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Visiting Saint Peter's Basilica in Rome

When visiting eternal city of Rome one of the must-do things is a visit to Saint Peter's Basilica - the largest church in the world and the most renowned work of Renaissance architecture.

Saint Peter's Basilica is one of the most beautiful buildings in Rome with a history 2000 years long. It is the Pope's principal church in the terms of use because most liturgies and ceremonies take place here due to its size and location within the Vatican City. This amazing church can host 20000 people at the same time. Saint Peter's Basilica is 190m long, the aisles are 58m wide, the nave is 45,50m high.

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This basilica is the home to one of Michelangelo's most famous masterpieces, the Pieta which can be seen once you enter (it is protected by bullet-proof glass). The interiors caracterized by huge mosaics, are sites of some of the most famous art works from all over the world. The central position of the basilica holds Baldacchino of St Peter's which is 29m high, made by Bernini.

Saint Peter is said to be entombed just underneath the church and other popes are also buried here. You can visit this area called the Necropolis but you must book long in advance as there is a limit to how many visitors they will allow.

Entrance to Saint Peter's Basilica

Long queues for Saint Peter's BasilicaLong queues for Saint Peter's Basilica

The entry to Saint Peter's Basilica is free, but the most of the time there are long queues of people waiting to enter. It is open every day from 7:00 a.m. until 7:00 p.m. from April to September and from 7:00 a.m. until 6:00 p.m. from October to March. 

The best way to beat the crowds while visiting Saint Peter's Basilica is to arrive as early as possible or to use fast track entry. Be sure to dress appropriately (covered knees and shoulders) or you will be turned away at the door.

To get the most of your visit consider renting an audio guide from the kiosk inside or taking one of guided tours. If you plan to visit all major Rome sights it may be convenient for you to purchase OMNIA Pass which allows you to skip the line when entering Saint Peter's Basilica.

The cupola of Saint Peter's Basilica

For stunning views of Saint Peter's Square and entire Rome you should climb the cupola of Saint Peter's Basilica. The beautiful cupola was projected by Michelangelo in 1546 and is 136 m high.

Visiting Saint Peter's Basilica cupola is possible every day from 8:00 a.m. until 6:00 p.m. from April to September and from 8:00 a.m. to 5:00 p.m. from October to March. The entrance is in the portico of the Basilica. You have two options:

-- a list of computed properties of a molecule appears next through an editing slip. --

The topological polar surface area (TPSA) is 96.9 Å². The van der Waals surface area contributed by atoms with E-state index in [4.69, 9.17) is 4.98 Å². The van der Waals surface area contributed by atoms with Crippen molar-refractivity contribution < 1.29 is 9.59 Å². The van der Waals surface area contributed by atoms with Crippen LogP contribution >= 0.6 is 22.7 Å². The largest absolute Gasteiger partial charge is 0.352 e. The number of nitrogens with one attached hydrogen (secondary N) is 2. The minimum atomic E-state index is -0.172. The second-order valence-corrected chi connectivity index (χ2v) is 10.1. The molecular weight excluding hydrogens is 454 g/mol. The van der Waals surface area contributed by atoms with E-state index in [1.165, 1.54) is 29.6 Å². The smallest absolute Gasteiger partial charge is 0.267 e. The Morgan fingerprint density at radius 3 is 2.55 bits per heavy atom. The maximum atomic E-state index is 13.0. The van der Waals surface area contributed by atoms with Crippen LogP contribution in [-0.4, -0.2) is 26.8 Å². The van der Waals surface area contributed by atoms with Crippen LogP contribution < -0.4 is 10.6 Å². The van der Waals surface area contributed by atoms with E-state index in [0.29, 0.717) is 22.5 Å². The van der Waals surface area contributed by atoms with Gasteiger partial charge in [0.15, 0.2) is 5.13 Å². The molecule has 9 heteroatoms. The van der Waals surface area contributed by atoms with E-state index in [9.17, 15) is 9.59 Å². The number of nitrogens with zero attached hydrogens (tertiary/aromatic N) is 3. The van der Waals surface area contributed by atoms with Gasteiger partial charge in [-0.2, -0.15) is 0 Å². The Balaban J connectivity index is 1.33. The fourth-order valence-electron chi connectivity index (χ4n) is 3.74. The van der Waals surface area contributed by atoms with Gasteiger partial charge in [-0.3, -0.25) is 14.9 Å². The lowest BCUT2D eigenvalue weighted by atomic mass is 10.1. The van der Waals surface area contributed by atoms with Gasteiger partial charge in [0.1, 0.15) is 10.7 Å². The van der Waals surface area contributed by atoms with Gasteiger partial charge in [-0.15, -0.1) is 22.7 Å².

• climb all way on foot (551 steps)
  • take the lift and then climb the rest on foot (320 steps)

To reach the top of the cupola you need to climb the spiral staircase and narrow tunnels for about 15 minutes. Once at the top you will be rewarded with a unique views of Saint Peter's Square, Vatican Gardens and the city of Rome. From here you can take some amazing photos of Saint Peter's Square and the Vatican Gardens.

Note that this climb is not suitable for people with cardiac problems as well as those who suffer from vertigo or claustrophobia. 

How to reach Saint Peter's Basilica

One of the most popular sights of Rome, Saint Peter's Square with Basilica are situated north of the historic centre of Rome, just across the Tiber River. These sights can be easily reached from anywhere in Rome.

The easiest way to reach it would be by taking a metro line A which will drive you to Ottaviano - St. Pietro station, which is only 10 minutes walk from Saint Peter's Square. Another solution would be taking a train from Termini to San Pietro train station which is situated south of Vatican and situated only a short walk from Saint Peter's Square. 

There are also many Rome city buses that pass next to the Vatican. The buses 40 and 64 drive frequently between Termini Station and the Vatican via the city centre including the Piazza Venezia. Besides these two, there are also buses 62 and 81 as well as tram 19 which runs between Villa Borghese and Piazza Risorgimento (close to the Vatican).

For most people, walking is the most pleasant way of sightseeing of Rome as there is so much of interest around every corner of the city. Although Vatican City is just north of Rome's historic centre it's only 15-20 minute walk to Piazza Navona. You just need to take one of streets leading towards the Tiber River to reach Sant'Angelo Bridge, walk across the bridge until you reach Castel Sant'Angelo and continue walking to Via della Conciliazione.

Via della Conciliazione is a long straight avenue leading from Castel Saint'Angelo up to Saint Peter's Square. This is the main and by far the widest road into the Vatican from central Rome and is where all the hop on - hop off sightseeing buses stop.

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